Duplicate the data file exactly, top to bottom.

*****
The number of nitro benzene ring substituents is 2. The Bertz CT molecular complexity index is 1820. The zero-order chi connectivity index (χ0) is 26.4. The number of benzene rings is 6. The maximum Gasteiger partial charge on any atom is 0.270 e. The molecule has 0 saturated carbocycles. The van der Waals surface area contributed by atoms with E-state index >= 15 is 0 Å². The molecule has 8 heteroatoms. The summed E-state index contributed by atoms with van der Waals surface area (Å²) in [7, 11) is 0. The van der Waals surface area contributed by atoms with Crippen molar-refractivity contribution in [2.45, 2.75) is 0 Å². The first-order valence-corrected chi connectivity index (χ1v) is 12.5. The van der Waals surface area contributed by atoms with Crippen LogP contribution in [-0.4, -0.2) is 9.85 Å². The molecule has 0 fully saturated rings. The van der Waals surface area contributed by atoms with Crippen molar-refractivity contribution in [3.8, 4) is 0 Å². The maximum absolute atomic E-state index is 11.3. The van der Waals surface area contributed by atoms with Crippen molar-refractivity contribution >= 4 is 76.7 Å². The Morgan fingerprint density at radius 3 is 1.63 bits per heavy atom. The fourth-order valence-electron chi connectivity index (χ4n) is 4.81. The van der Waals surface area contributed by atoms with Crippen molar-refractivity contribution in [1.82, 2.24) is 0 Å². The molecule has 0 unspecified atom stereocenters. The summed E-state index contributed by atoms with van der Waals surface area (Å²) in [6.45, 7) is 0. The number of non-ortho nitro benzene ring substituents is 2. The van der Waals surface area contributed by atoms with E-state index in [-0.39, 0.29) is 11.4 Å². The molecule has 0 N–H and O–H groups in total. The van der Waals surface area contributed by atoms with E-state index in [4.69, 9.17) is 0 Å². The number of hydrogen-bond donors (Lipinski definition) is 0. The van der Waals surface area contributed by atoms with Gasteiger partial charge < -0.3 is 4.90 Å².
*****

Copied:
The number of nitro benzene ring substituents is 2. The Bertz CT molecular complexity index is 1820. The zero-order chi connectivity index (χ0) is 26.4. The number of benzene rings is 6. The maximum Gasteiger partial charge on any atom is 0.270 e. The molecule has 0 saturated carbocycles. The van der Waals surface area contributed by atoms with E-state index >= 15 is 0 Å². The molecule has 8 heteroatoms. The summed E-state index contributed by atoms with van der Waals surface area (Å²) in [7, 11) is 0. The van der Waals surface area contributed by atoms with Crippen molar-refractivity contribution in [2.45, 2.75) is 0 Å². The first-order valence-corrected chi connectivity index (χ1v) is 12.5. The van der Waals surface area contributed by atoms with Crippen LogP contribution in [-0.4, -0.2) is 9.85 Å². The molecule has 0 fully saturated rings. The van der Waals surface area contributed by atoms with Crippen molar-refractivity contribution in [3.8, 4) is 0 Å². The maximum absolute atomic E-state index is 11.3. The van der Waals surface area contributed by atoms with Crippen molar-refractivity contribution >= 4 is 76.7 Å². The Morgan fingerprint density at radius 3 is 1.63 bits per heavy atom. The fourth-order valence-electron chi connectivity index (χ4n) is 4.81. The van der Waals surface area contributed by atoms with Crippen molar-refractivity contribution in [1.82, 2.24) is 0 Å². The molecule has 0 unspecified atom stereocenters. The summed E-state index contributed by atoms with van der Waals surface area (Å²) in [6.45, 7) is 0. The number of non-ortho nitro benzene ring substituents is 2. The van der Waals surface area contributed by atoms with E-state index in [-0.39, 0.29) is 11.4 Å². The molecule has 0 N–H and O–H groups in total. The van der Waals surface area contributed by atoms with E-state index in [4.69, 9.17) is 0 Å². The number of hydrogen-bond donors (Lipinski definition) is 0. The van der Waals surface area contributed by atoms with Gasteiger partial charge < -0.3 is 4.90 Å².